Academic Master


Monetary Policy and its Impact on Economic Stabilization


Monetary policy is utilized by the government for money management through the central bank that impacts macroeconomic objectives such as high level of employment, price stability, the balance of payment and sustainable economic growth, etc. As described by Gnahe & Huang (2020), the monetary policy defines certain measures that regulate the cost and supply of money based on the level of economic growth and development in the country. In this regard, various direct or indirect instruments are used to get the desired outcomes and level of economic development depending upon the certain conditions of the economic problems.

However, there are two broad categories of monetary policy i.e., expansionary monetary policy and restrictive monetary policy which are often implemented by the federal government. The expansionary monetary policy reduces the interest rates and thus increases the borrowing activity while restrictive monetary policy increases the interest rates to slow down the borrowing activities. In this way, the monetary policy changes the available quantity of loanable funds affecting the aggregate demand and business activities in the market. Governments utilize these measures to stabilize economic activities and counterbalance the different upswings and downswings. The following essay, in this regard, further discusses the significance of the monetary policy in economic stability especially its effect on macroeconomic goals such as inflation and unemployment.

How Monetary Policy Impacts the Economic Stabilization

According to Gnahe & Huang (2020), monetary policy is the art of controlling the supply of credit in the economy to stabilize the prices and economic growth. And as explained earlier, the primary purpose of both types of monetary policies is to impact business activities. When the interest rate increases in case of restrictive policy, the financial investments become more attractive than the investment in physical capital which will also reduce consumer borrowing. On the other hand, as the interest rate is decreased according to expansionary policy, businesses find it more attractive to invest their money in physical capital that increases economic activities and brings job opportunities. Therefore, if the economy is struggling from a recession and high unemployment, the expansionary monetary policy can boost up economic activities to help countries return to their potential GDP.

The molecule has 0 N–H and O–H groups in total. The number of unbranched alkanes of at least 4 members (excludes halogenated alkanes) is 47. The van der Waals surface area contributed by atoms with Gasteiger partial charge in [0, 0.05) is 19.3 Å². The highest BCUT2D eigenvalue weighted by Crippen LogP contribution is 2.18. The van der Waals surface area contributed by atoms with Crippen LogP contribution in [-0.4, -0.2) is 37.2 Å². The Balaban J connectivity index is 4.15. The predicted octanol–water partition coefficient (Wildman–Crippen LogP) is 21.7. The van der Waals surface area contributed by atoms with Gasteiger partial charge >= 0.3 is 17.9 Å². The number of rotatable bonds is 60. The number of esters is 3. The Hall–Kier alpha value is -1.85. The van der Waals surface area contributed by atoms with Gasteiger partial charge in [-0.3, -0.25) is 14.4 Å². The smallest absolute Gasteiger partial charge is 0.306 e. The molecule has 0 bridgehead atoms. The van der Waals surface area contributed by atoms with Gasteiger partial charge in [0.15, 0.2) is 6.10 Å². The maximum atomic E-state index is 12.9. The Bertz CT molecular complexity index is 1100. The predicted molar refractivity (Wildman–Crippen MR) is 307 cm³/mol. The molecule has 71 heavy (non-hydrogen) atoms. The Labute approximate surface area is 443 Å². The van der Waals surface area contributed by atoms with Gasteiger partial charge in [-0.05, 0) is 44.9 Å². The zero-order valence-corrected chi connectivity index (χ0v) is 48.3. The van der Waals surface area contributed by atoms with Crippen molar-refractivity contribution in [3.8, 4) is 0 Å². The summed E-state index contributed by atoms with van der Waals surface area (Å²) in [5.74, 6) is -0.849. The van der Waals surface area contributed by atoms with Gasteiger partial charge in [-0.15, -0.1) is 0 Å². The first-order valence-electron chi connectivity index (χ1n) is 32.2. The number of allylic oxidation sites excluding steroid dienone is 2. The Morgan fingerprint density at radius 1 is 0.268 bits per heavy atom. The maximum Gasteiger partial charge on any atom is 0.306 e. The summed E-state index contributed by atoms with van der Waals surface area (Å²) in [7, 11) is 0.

In comparison, in restrictive monetary policy, the control bank reduces the supply of credit and money in the economy which increases the interest rate and lowers the price level and real GDP. These measures help governments to reduce the inflation rate and prices in the economy. For example, as noted by Onyeiwu (2012), the monetary policy had a very positive effect on the GDP growth of Nigeria which resulted in very positive outcomes related to some prominent macroeconomic variables such as employment and prices. Similar results were obtained by Nwosa & Amassoma (2011), where they stated that the monetary policy positively influenced the price stability in Nigeria.

Moreover, Twinoburyo & Odhiambo (2018) arguably said that the monetary policy impacts economic growth in a positive way by referring to many previous studies. However, this impact is mainly dependent on the neutrality of the central banks which can operate independently without any influence from the central government to alter the interest rate and money supply in the economy. Therefore, Twinoburyo & Odhiambo (2018) highlighted that the positive outcomes of the monetary policy are relatively more observed in financially developed countries as compared to developing economies which do not have well-established financial markets and are not directly linked to global economic markets. Furthermore, the size and competition within the financial sector, the degree of openness, and exchange rate regimes are also strong determinants to explain the mutual relationship between economic stability and policy.